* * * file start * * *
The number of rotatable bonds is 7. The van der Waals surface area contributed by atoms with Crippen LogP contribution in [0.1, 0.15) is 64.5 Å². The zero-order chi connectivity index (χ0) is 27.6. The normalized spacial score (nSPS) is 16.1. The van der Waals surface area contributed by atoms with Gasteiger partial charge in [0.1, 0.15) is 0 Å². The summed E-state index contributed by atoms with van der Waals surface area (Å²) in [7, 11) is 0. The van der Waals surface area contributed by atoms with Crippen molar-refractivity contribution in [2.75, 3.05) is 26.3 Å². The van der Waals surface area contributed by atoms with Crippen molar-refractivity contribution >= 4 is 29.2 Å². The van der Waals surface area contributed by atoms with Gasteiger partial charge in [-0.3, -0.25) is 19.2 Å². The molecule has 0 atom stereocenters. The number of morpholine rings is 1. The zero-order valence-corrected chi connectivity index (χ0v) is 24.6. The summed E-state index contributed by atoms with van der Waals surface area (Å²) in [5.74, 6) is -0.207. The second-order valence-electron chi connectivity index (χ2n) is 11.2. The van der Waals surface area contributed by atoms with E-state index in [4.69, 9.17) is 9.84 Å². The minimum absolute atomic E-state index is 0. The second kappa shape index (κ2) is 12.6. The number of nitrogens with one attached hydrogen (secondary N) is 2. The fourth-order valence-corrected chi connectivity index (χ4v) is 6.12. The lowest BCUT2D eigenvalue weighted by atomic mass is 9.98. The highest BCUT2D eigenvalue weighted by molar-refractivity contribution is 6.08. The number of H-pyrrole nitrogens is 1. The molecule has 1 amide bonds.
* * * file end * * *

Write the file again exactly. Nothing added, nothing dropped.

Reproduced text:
The number of rotatable bonds is 7. The van der Waals surface area contributed by atoms with Crippen LogP contribution in [0.1, 0.15) is 64.5 Å². The zero-order chi connectivity index (χ0) is 27.6. The normalized spacial score (nSPS) is 16.1. The van der Waals surface area contributed by atoms with Gasteiger partial charge in [0.1, 0.15) is 0 Å². The summed E-state index contributed by atoms with van der Waals surface area (Å²) in [7, 11) is 0. The van der Waals surface area contributed by atoms with Crippen molar-refractivity contribution in [2.75, 3.05) is 26.3 Å². The van der Waals surface area contributed by atoms with Crippen molar-refractivity contribution >= 4 is 29.2 Å². The van der Waals surface area contributed by atoms with Gasteiger partial charge in [-0.3, -0.25) is 19.2 Å². The molecule has 0 atom stereocenters. The number of morpholine rings is 1. The zero-order valence-corrected chi connectivity index (χ0v) is 24.6. The summed E-state index contributed by atoms with van der Waals surface area (Å²) in [5.74, 6) is -0.207. The second-order valence-electron chi connectivity index (χ2n) is 11.2. The van der Waals surface area contributed by atoms with E-state index in [4.69, 9.17) is 9.84 Å². The minimum absolute atomic E-state index is 0. The second kappa shape index (κ2) is 12.6. The number of nitrogens with one attached hydrogen (secondary N) is 2. The fourth-order valence-corrected chi connectivity index (χ4v) is 6.12. The lowest BCUT2D eigenvalue weighted by atomic mass is 9.98. The highest BCUT2D eigenvalue weighted by molar-refractivity contribution is 6.08. The number of H-pyrrole nitrogens is 1. The molecule has 1 amide bonds.